South Dakota Trans Youth Fight for Their Rights in These Powerful Photos

NewNowNext followed LGBTQ South Dakotans on the ground as they defeated a bellwether anti-trans measure.

On Monday, February 10, South Dakota’s Senate Health and Human Services Committee voted to kill House Bill 1057, which would have barred transgender children from receiving gender-affirming medical care statewide. The vote came just hours after 16-year-old Elliot James approached Sen. Wayne Steinhauer and asked him to oppose the measure.

It was Steinhauer who ultimately motioned to kill HB 1057. The bill’s defeat marked a historic victory for transgender South Dakotans, and for LGBTQ advocates nationally. It was widely viewed as a bellwether in a string of anti-trans measures pending in state legislatures nationwide.

NewNowNext spent the days and hours leading up to the vote following LGBTQ South Dakotans as they fought the measure. Here are our favorite photos from the historic fight.

Kate Sosin
Rev. Dr. M. G. Martell Spagnolo at First Congregational Church in Sioux Falls is the only out gay pastor in South Dakota. He has been vocal against a slate of anti-LGBTQ bills in the state.

Kate Sosin

Kate Sosin
Congregants at the LGBTQ-affirming First Congregational Church in Sioux Falls sing on Sunday, February 9.

Kate Sosin
Democratic Rep. Linda Duba discusses her opposition to HB1057 while sifting through the mail in her Sioux Falls home. Duba has lived in South Dakota all her life and says many residents are frustrated that lawmakers are fighting over rolling back civil rights while state faces a shortage of affordable housing.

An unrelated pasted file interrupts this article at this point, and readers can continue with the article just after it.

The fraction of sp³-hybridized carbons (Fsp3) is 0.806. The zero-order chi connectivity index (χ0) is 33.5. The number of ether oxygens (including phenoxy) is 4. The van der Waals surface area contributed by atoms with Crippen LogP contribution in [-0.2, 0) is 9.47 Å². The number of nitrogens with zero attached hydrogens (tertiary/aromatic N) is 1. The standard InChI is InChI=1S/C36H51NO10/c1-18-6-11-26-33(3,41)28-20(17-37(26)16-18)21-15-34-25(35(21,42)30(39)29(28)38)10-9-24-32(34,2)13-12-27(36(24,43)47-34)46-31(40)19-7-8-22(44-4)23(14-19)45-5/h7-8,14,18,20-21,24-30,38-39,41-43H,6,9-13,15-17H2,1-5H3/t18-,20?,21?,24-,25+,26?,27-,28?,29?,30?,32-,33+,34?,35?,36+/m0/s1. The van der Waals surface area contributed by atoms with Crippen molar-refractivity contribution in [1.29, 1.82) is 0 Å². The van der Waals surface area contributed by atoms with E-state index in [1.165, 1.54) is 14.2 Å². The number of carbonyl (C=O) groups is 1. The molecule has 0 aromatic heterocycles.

Kate Sosin
Damon Hainline, a field organizer with the National Center for Transgender Equality (NCTE), takes attendance on a bus of protesters bound for the capital of Pierre.

Kate Sosin
Elliot James, 16, waits to exit a bus of protesters at Pierre, the South Dakota capital.

Kate Sosin
Members of the Oglala Lakota Nation both rally and testify in support of transgender rights February 10.

Kate Sosin
Oliver Mikkelsen, 12, waits outside the Senate chambers in hopes of meeting with his senator to talk about HB 1057 and how it impacts him personally.

Kate Sosin

Kate Sosin
Young people sit through the committee hearing on HB 1057. During the hearing, some trans youth show frustration and one walks out, visibly shaken by the proceedings.

Kate Sosin
Angelica Mercado-Ford, 25, says she fears for her life as an LGBTQ South Dakotan. “People in South Dakota are more prone to defend their guns instead of defending basic human rights,” she tells NewNowNext.

Kate Sosin
Protesters gather outside the South Dakota capital building just before 7am in Pierre. Many left downtown Sioux Falls at 3am to make the trip by bus.

Kate Sosin
Eve Wieser, 22, made 80 calls against HB 1057. She says she is often the first trans person that people in Sioux Falls meet.

Kate Sosin
Oliver Mikkelsen, 12, practices what he will say to his senator when he asks him to vote no on HB 1057. Mikkelsen told his mom he was transgender a year ago.

Kate Sosin
Elliot James, 16, asks Senator Wayne Steinhauer to vote against HB 1057. “I have grown up with a lot of struggle in my gender,” James tells Steinhauer. “I definitely don’t think that this bill is acting in the best interest of the children of South Dakota.”

Kate Sosin
Quinncy Parke, 17, testifies before the South Dakota Senate’s Heath and Human Services Committee in favor of gender-affirming health care for trans youth.

Kate Sosin is an award-winning, trans-identified news and investigative reporter.
@shoeleatherkate